It might often sound like an unintelligible grunt, but the word ‘huh?’ has a vital and universal importance within human communication.
The word, which helps to signal when some part of a conversation has not been heard or understood, is found in a very similar form throughout the world.
Researchers Mark Dingemanse, Francisco Torreira and Nick Enfield from the Max Planck Institute for Psycholinguistics in Nijmegen, the Netherlands go as far as to say that the humble ‘huh?’ is an indispensable tool in human communication.
They suggest that with no word to signify when there has been a communication problem, everyday conversations would breakdown in to a mass of jumbled meanings and Chinese whispers-style chaos.
The study’s findings, published in the journal PLOS ONE, form part of a larger body of research into language and social interaction funded by the European Research Council.
What is particularly remarkable is that the sounds people use to mark a miscommunication are incredibly similar throughout all the different language branches. ‘Huh?’ in English is matched by ‘he?’ in Dutch, ‘e?’ in Spanish, ‘a?’ in Mandarin Chinese and ‘a?’ in the Southeast Asian language Lao.
This apparent universality compares with the vast differences seen among languages for a simple word such as dog, which in ‘inu’ in Japanese, ‘chien’ in French and ‘dog’ in English.
Some might suggest that ‘huh?’ is less a word and most a guttural exhalation akin to Homer Simpson’s ‘d’oh!’. But research by Dingemanse and colleagues shows that it is not an innate, physical sound like sneezing or sobbing, ‘huh?’ is a word that has to be learned in subtly different forms in each language.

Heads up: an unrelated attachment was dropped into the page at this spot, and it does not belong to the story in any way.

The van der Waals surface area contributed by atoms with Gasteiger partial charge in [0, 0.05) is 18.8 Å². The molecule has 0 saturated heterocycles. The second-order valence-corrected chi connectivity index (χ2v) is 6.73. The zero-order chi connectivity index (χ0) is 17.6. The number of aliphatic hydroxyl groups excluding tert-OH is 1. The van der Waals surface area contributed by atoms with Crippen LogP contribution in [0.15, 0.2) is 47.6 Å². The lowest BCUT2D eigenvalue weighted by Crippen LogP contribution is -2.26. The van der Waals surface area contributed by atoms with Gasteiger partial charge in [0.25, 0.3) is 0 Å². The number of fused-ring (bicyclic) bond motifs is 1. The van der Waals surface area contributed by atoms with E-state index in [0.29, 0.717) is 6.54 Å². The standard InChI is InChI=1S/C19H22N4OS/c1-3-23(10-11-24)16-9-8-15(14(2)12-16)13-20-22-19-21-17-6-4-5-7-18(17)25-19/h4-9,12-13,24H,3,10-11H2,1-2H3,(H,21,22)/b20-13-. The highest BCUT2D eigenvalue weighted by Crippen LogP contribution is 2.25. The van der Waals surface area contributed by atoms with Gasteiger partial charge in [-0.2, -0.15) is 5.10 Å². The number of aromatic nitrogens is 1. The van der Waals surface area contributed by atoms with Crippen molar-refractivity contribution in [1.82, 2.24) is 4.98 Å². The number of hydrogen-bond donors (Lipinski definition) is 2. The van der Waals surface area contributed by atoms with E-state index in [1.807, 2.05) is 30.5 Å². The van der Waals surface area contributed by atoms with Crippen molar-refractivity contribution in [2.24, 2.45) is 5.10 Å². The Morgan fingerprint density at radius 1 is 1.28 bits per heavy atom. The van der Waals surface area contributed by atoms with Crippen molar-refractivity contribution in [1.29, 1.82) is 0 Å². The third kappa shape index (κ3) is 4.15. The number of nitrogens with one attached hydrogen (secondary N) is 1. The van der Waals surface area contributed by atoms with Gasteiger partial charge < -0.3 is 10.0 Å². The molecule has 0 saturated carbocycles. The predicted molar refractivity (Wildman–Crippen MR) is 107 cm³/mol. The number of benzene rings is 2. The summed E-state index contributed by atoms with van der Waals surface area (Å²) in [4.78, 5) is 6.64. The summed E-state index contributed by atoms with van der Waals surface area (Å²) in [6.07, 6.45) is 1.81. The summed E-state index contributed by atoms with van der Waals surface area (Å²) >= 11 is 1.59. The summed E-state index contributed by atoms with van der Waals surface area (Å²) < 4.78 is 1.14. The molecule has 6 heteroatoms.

The word ‘huh?’ was born of a particular need to express misunderstanding quickly and easily. The niche aspect of the role has been given as the reason for the similarity across languages. The fluid nature of language means humans require an easy way to signal a problem in a situation where they may not be able to bring the right words to mind. This word needs to be both questioning while also indicating that the speaker must reiterate their point.
Since these functional requirements are fundamentally the same across languages, they may cause spoken languages to converge on the same solution: a simple, minimal, quick-to-produce questioning syllable.
The idea of something developing independently into a similar form is well known in evolutionary biology. The term convergent evolution refers to the process that sees two distinct species with little or no contact evolve similar physical traits in order to deal with similar environments. This can be seen in the shape of sharks and dolphins; two different species that have evolved the most streamlined shape to live in water.
The researchers suggest that words may converge on similar forms when they occur in strongly similar conversational ‘environments’.
It might be thought that due to the primitive nature of ‘huh?’, other animals will have developed similar signals within their forms of communication. But this is not the case. Only highly social humans practise a form of communications that requires a word calling for instant clarity.
So the next time a slack-jawed youth or surly street seller responds to your question or request with a disgruntled ‘huh?’, you might find it less frustrating if you appreciate the highly complex communication methods with which you are being addressed. Or not.